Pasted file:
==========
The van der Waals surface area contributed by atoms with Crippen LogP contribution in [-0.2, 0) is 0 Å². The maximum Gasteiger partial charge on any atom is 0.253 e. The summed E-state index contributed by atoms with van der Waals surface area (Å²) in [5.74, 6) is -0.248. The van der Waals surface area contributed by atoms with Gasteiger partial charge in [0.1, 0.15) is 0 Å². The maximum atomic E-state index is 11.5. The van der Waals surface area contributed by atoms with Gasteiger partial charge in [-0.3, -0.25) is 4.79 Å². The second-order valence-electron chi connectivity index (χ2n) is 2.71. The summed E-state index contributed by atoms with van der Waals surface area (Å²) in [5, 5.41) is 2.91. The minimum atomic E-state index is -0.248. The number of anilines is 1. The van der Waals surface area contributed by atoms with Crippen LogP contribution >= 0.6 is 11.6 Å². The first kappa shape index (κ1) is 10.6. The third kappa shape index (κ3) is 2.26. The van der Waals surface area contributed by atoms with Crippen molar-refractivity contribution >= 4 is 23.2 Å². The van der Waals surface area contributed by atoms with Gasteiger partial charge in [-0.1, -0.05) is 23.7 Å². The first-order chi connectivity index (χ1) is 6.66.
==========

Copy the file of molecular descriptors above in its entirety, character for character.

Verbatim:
The van der Waals surface area contributed by atoms with Crippen LogP contribution in [-0.2, 0) is 0 Å². The maximum Gasteiger partial charge on any atom is 0.253 e. The summed E-state index contributed by atoms with van der Waals surface area (Å²) in [5.74, 6) is -0.248. The van der Waals surface area contributed by atoms with Gasteiger partial charge in [0.1, 0.15) is 0 Å². The maximum atomic E-state index is 11.5. The van der Waals surface area contributed by atoms with Gasteiger partial charge in [-0.3, -0.25) is 4.79 Å². The second-order valence-electron chi connectivity index (χ2n) is 2.71. The summed E-state index contributed by atoms with van der Waals surface area (Å²) in [5, 5.41) is 2.91. The minimum atomic E-state index is -0.248. The number of anilines is 1. The van der Waals surface area contributed by atoms with Crippen LogP contribution >= 0.6 is 11.6 Å². The first kappa shape index (κ1) is 10.6. The third kappa shape index (κ3) is 2.26. The van der Waals surface area contributed by atoms with Crippen molar-refractivity contribution >= 4 is 23.2 Å². The van der Waals surface area contributed by atoms with Gasteiger partial charge in [-0.1, -0.05) is 23.7 Å². The first-order chi connectivity index (χ1) is 6.66.